CHICAGO — For all those missed free throws (16) and the turnovers (17) and the first-half pouting (rampant) and the failures to get back on defense (excessive), it was nearly a Windy City miracle that Kentucky was even in this tremendous November college basketball game at the United Center.
"I truly don't know how it was — whatever it was," said John Calipari, the Kentucky coach.
There was 4:48 remaining in the first game of the Champions Classic and matters were all knotted up at 66-66 and Calipari's young Cats, riding on the broad back of Julius Randle, owned all the momentum.
Thing was, Michigan State still owned the experience. Sparty's cooler head prevailed.
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Keith Appling, a senior, buried a three-pointer from the deep right corner. Tom Izzo's savvy team came up with an immediate steal in the backcourt.
Sophomore star Garry Harris scored on a burst to the basket and just like that — lightning strikes — Michigan State had scored five points in eight seconds.
And that was pretty much it; in this impossibly early showdown of No. 1 Kentucky vs. No. 2 Michigan State, the Spartans prevailed 78-74.
Randle was amazing, especially in the second half. The 6-foot-9 Kentucky freshman finished with 27 points and 13 rebounds, much of it on muscle. He scored 23 of those points in the second half.
Like his team, Randle was far from perfect, however. He turned the ball over eight times and missed six of 15 free throws.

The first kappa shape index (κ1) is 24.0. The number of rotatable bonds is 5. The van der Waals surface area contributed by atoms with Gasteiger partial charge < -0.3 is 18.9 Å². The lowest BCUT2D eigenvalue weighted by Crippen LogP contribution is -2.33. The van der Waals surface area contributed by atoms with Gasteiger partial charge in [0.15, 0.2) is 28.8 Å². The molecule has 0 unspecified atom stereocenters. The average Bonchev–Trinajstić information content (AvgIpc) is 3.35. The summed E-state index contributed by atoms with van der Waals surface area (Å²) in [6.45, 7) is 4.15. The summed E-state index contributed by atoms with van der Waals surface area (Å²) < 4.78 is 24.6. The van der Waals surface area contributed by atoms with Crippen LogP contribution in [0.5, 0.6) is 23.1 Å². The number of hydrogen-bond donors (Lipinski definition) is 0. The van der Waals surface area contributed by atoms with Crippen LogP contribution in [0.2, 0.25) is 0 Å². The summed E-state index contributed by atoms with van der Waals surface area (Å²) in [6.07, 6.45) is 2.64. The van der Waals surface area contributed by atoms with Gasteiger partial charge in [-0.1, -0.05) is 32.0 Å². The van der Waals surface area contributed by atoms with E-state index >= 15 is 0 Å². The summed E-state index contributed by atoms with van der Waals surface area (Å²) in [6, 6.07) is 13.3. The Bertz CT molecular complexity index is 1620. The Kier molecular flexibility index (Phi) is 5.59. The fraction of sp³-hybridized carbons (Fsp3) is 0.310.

And to be honest, on some of the free throws late in the game, Randle looked exhausted.
He even cramped up in the packed post-game news conference room and Calipari told him to leave before he had fielded a question.
State's Harris was the Michigan man of the first half. He scored 15 of his 20 points in the first 20 minutes. James Young did a good job on Harris in the second half.
"But he gave up 15 points in the first half," Calipari countered.
For most of the game, State put the young Cats through some punishment to make them earn their top standing. Michigan State led 10-0 before Kentucky seemed to figure out the game had started.
"We had guys jogging," Calipari said. "They had guys sprinting."
"I guess we just didn't get back," said Alex Poythress, who scored seven points and grabbed 12 rebounds. "That's something we need to work on."
They did come back — State led 59-46 with 11:31 left — only to be undercut by their early errors.
The Cats made just 20 of 36 free throws, just 14 of 26 in the second half.
They ended up with 17 turnovers, compared to Michigan State's seven.
"Instead of making that one extra pass, we held the ball," Calipari said. "Julius had eight turnovers because we held the ball. You miss 16 free throws, you don't deserve to win."
Kentucky dominated the boards, outrebounding Michigan State 44-32. And yet the Cats couldn't come up with the biggest one of the night. Branden Dawson tipped in an MSU missed jumper with five seconds remaining for the game's final points.
"I remember North Carolina," Calipari said, "Anthony Davis blocked that jumper."
For such a young team that didn't play well enough to think it should be in the game, it had a chance to win.
"They're going to get a lot better," Izzo said. "We're going to get a lot better."
"We had guys crying in there," said Calipari of the losing locker room, "which is a good thing."
The fact that the undefeated season talk can now be officially put to bed is a good thing, too.
"We'll be fine," Calipari said.